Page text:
Climatic influences on basal metabolic rates among circumpolar populations

William R. Leonard*, Mark V. Sorensen, Victoria A. Galloway, Gary J. Spencer, M. J. Mosher, Ludmilla Osipova, Victor A. Spitsyn

*Corresponding author for this work

Research output: Contribution to journalArticlepeer-review

114 Scopus citations

Abstract

This article examines evidence for elevations in basal metabolic rate (BMR) among indigenous Northern (circumpolar) populations and considers potential mechanisms and the adaptive basis for such elevations. Data on BMR among indigenous (n = 109 males; 122 females) and nonindigenous (n = 15 males; 22 females) circumpolar groups of North America and Siberia are compiled and compared to predicted BMRs based on three different references: body surface area (Consolazio et al., 1963), body mass (Schofield, 1985), and fat-free mass (Poehlman and Toth, 1995). Regardless of which reference is used, indigenous circumpolar groups show systematic and statistically significant elevations in BMR ranging from +7% to +19% above predicted values for indigenous men and from +3 to +17% for indigenous women. Nonindigenous males also show elevations in BMR, although not to the same extent as in indigenous men (deviations = +3 to +14%), whereas nonindigenous females show no clear evidence of elevated BMRs (deviations = -7 to +5%). This pattern of variation between indigenous and nonindigenous groups suggests that both functional and genetic factors play a role in metabolic adaptation to northern climes. Recent studies on the ecology and genetics of thyroid function offer insights into the mechanisms through which indigenous circumpolar populations may regulate metabolic rates. Studies of seasonal variation in thyroid hormone levels suggest that indigenous circumpolar populations may have a greater capacity to elevate BMR during severe cold than nonindigenous groups. Recent twin studies indicate a significant genetic component of thyroid responses to environmental stressors. Further research exploring the genetics of seasonal variation in thyroid function and BMR among circumpolar groups would advance understanding of the role that selection may have played in shaping metabolic variation.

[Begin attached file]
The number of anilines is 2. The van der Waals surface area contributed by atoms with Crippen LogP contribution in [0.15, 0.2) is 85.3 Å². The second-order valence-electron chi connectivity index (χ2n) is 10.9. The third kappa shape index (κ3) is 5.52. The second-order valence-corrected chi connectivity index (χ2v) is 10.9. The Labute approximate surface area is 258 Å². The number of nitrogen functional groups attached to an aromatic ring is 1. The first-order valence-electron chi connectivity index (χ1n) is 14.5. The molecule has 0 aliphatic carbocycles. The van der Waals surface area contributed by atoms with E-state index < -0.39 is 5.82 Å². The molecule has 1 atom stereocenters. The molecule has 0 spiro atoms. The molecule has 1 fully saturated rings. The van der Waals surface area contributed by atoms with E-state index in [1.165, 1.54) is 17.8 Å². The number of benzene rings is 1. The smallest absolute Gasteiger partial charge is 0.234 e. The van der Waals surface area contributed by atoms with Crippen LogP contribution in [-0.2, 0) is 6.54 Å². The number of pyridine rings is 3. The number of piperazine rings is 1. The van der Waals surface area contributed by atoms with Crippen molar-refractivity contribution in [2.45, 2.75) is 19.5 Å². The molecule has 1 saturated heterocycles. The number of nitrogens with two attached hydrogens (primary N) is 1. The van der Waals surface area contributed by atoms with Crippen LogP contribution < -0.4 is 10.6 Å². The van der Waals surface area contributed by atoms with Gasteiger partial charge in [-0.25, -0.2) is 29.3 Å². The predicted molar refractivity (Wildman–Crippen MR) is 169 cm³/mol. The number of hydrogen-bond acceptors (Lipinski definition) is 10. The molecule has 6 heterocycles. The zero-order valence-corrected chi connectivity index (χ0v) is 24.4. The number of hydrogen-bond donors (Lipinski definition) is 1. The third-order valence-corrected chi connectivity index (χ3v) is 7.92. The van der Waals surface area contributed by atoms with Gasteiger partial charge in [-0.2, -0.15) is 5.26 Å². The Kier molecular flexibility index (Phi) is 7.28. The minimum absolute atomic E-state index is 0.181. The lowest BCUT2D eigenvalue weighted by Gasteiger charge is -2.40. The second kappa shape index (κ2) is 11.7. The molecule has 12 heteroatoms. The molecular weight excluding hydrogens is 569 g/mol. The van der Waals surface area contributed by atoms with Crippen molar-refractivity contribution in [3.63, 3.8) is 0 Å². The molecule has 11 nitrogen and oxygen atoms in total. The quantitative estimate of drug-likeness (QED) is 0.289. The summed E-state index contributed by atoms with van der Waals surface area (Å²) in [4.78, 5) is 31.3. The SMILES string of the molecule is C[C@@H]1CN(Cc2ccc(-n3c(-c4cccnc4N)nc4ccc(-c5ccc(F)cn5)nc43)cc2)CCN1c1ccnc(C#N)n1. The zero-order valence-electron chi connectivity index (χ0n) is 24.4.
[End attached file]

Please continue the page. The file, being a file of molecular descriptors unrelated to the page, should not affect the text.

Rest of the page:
Original languageEnglish (US)
Pages (from-to)609-620
Number of pages12
JournalAmerican Journal of Human Biology
Volume14
Issue number5
DOIs
StatePublished - Sep 2002

ASJC Scopus subject areas

  • Anatomy
  • Ecology, Evolution, Behavior and Systematics
  • Anthropology
  • Genetics

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